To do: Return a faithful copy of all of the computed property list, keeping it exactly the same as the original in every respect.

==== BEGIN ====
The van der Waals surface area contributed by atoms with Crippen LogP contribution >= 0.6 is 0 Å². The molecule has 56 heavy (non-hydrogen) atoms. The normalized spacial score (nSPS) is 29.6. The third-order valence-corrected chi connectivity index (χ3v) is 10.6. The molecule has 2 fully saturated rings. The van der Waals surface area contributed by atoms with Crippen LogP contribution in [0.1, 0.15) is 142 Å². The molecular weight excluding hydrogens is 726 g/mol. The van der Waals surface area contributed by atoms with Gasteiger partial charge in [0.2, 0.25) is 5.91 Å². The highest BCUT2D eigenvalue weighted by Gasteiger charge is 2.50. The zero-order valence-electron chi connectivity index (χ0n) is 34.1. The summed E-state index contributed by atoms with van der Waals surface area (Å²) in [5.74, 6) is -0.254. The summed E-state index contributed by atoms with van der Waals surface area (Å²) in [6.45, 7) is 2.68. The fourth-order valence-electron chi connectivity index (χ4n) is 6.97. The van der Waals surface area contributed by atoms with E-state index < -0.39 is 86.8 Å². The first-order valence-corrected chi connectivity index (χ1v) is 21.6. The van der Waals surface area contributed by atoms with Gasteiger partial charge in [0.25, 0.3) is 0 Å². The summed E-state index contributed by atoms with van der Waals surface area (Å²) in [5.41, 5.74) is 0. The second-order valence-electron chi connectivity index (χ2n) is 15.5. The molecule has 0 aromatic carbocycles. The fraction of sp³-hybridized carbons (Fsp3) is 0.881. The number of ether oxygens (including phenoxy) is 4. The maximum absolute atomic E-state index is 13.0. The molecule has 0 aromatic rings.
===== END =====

The van der Waals surface area contributed by atoms with Crippen LogP contribution >= 0.6 is 0 Å². The molecule has 56 heavy (non-hydrogen) atoms. The normalized spacial score (nSPS) is 29.6. The third-order valence-corrected chi connectivity index (χ3v) is 10.6. The molecule has 2 fully saturated rings. The van der Waals surface area contributed by atoms with Crippen LogP contribution in [0.1, 0.15) is 142 Å². The molecular weight excluding hydrogens is 726 g/mol. The van der Waals surface area contributed by atoms with Gasteiger partial charge in [0.2, 0.25) is 5.91 Å². The highest BCUT2D eigenvalue weighted by Gasteiger charge is 2.50. The zero-order valence-electron chi connectivity index (χ0n) is 34.1. The summed E-state index contributed by atoms with van der Waals surface area (Å²) in [5.74, 6) is -0.254. The summed E-state index contributed by atoms with van der Waals surface area (Å²) in [6.45, 7) is 2.68. The fourth-order valence-electron chi connectivity index (χ4n) is 6.97. The van der Waals surface area contributed by atoms with E-state index < -0.39 is 86.8 Å². The first-order valence-corrected chi connectivity index (χ1v) is 21.6. The van der Waals surface area contributed by atoms with Gasteiger partial charge in [0.25, 0.3) is 0 Å². The summed E-state index contributed by atoms with van der Waals surface area (Å²) in [5.41, 5.74) is 0. The second-order valence-electron chi connectivity index (χ2n) is 15.5. The molecule has 0 aromatic carbocycles. The fraction of sp³-hybridized carbons (Fsp3) is 0.881. The number of ether oxygens (including phenoxy) is 4. The maximum absolute atomic E-state index is 13.0. The molecule has 0 aromatic rings.